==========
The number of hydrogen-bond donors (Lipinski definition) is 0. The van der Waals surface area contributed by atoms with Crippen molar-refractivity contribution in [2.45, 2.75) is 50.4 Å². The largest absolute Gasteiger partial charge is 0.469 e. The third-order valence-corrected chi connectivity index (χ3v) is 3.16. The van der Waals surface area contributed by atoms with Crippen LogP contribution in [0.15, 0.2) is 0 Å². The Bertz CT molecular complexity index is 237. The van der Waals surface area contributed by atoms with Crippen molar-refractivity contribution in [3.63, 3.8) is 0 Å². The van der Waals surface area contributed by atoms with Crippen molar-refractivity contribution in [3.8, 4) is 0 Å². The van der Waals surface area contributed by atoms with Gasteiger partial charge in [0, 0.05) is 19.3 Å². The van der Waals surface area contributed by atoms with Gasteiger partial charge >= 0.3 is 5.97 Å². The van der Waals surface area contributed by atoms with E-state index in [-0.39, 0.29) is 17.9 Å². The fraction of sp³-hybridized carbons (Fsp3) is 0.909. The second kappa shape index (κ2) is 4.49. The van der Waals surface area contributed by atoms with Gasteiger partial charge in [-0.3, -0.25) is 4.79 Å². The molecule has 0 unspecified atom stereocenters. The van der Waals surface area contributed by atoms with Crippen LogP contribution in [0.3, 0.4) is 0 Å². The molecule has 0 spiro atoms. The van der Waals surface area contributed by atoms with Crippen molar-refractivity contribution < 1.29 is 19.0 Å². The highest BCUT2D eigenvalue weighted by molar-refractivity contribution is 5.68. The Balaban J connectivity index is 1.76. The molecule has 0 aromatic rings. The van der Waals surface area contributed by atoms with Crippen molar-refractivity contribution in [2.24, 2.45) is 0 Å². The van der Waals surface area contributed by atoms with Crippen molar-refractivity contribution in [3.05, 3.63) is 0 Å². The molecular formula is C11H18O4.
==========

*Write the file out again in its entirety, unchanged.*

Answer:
The number of hydrogen-bond donors (Lipinski definition) is 0. The van der Waals surface area contributed by atoms with Crippen molar-refractivity contribution in [2.45, 2.75) is 50.4 Å². The largest absolute Gasteiger partial charge is 0.469 e. The third-order valence-corrected chi connectivity index (χ3v) is 3.16. The van der Waals surface area contributed by atoms with Crippen LogP contribution in [0.15, 0.2) is 0 Å². The Bertz CT molecular complexity index is 237. The van der Waals surface area contributed by atoms with Crippen molar-refractivity contribution in [3.63, 3.8) is 0 Å². The van der Waals surface area contributed by atoms with Crippen molar-refractivity contribution in [3.8, 4) is 0 Å². The van der Waals surface area contributed by atoms with Gasteiger partial charge in [0, 0.05) is 19.3 Å². The van der Waals surface area contributed by atoms with Gasteiger partial charge >= 0.3 is 5.97 Å². The van der Waals surface area contributed by atoms with E-state index in [-0.39, 0.29) is 17.9 Å². The fraction of sp³-hybridized carbons (Fsp3) is 0.909. The second kappa shape index (κ2) is 4.49. The van der Waals surface area contributed by atoms with Gasteiger partial charge in [-0.3, -0.25) is 4.79 Å². The molecule has 0 unspecified atom stereocenters. The van der Waals surface area contributed by atoms with Crippen LogP contribution in [0.3, 0.4) is 0 Å². The molecule has 0 spiro atoms. The van der Waals surface area contributed by atoms with Crippen molar-refractivity contribution < 1.29 is 19.0 Å². The highest BCUT2D eigenvalue weighted by molar-refractivity contribution is 5.68. The Balaban J connectivity index is 1.76. The molecule has 0 aromatic rings. The van der Waals surface area contributed by atoms with Crippen molar-refractivity contribution in [2.24, 2.45) is 0 Å². The van der Waals surface area contributed by atoms with Crippen molar-refractivity contribution in [3.05, 3.63) is 0 Å². The molecular formula is C11H18O4.